In my grandparents garden was a tree that for three young boys became the centre of our play universe. There were other trees in the garden, but this tree was special. It had been planted when my mother was a child – a Christmas conifer that had never stopped growing.
We played under it and we played in it. An old vw Beetle roof rack formed a treehouse, a fort and a kingdom. We played there, fought there, slept there. When we woke up, the tree was always there, a sort of benevolent presence that you could always return to.
Long since have we all moved on. I’m not even sure the tree stands. In thinking about the life and impact of President Mandela, I strangely began to think about that tree. In our South African consciousness, the tree has been around for the last decade as a benevolent point-of-reference, a sort of grandfatherly presence that in some way made us all feel secure.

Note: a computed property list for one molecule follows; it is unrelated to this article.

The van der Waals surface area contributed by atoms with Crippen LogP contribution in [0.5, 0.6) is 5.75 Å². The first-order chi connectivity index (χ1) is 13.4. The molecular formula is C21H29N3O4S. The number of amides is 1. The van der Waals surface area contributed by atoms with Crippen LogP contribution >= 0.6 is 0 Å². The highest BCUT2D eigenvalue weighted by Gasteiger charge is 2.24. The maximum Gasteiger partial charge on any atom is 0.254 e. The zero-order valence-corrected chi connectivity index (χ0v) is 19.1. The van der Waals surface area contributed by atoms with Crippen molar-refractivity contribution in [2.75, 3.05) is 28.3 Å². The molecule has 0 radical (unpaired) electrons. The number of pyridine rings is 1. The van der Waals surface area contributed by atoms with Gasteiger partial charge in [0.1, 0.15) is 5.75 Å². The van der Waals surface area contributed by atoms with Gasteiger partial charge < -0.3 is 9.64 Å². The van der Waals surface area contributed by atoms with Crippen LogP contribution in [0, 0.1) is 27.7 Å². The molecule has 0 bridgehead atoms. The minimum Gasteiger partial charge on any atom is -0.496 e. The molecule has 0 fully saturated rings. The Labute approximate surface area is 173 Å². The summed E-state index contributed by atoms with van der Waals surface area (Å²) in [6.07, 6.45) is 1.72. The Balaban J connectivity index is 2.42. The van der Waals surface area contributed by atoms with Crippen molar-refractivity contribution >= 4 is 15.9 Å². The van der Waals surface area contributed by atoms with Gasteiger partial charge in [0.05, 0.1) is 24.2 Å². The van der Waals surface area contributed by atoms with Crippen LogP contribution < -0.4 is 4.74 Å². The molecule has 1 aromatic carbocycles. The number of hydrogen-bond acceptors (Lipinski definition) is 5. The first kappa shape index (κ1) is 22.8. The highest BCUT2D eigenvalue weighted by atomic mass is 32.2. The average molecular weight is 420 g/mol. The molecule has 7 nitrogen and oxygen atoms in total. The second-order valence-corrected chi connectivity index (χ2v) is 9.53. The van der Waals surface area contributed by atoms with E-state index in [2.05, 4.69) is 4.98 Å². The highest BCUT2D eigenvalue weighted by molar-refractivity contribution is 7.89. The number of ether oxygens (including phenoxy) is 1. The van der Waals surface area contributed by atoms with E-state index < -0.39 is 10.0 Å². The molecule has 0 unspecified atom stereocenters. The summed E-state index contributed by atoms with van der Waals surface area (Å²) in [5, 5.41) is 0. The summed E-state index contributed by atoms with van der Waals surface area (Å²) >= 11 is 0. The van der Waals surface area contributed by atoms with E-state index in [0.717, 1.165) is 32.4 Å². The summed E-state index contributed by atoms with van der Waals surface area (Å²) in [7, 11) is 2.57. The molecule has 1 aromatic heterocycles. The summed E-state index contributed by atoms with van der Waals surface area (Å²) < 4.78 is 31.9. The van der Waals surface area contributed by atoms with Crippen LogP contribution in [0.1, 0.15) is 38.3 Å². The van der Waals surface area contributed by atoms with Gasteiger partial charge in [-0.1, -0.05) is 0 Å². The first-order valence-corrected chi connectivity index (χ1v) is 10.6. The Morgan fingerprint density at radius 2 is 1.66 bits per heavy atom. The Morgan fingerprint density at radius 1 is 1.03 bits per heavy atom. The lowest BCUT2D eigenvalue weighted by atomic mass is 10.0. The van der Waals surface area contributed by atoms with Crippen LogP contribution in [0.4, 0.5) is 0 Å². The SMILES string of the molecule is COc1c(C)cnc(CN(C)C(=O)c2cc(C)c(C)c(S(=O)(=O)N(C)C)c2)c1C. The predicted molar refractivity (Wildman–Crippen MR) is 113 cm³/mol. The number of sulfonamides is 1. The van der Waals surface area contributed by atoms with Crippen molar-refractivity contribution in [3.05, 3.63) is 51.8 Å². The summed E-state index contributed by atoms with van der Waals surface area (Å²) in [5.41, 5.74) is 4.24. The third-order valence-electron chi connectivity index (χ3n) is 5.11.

Now that we watch and wait for his last hours, I feel a certain hankering-after the shade of the tree, its presence. I also know that it is not something I have control over.
Maybe the memory in itself is what is precious – its my memory and even if it changes and evolves, it remains a precious memory.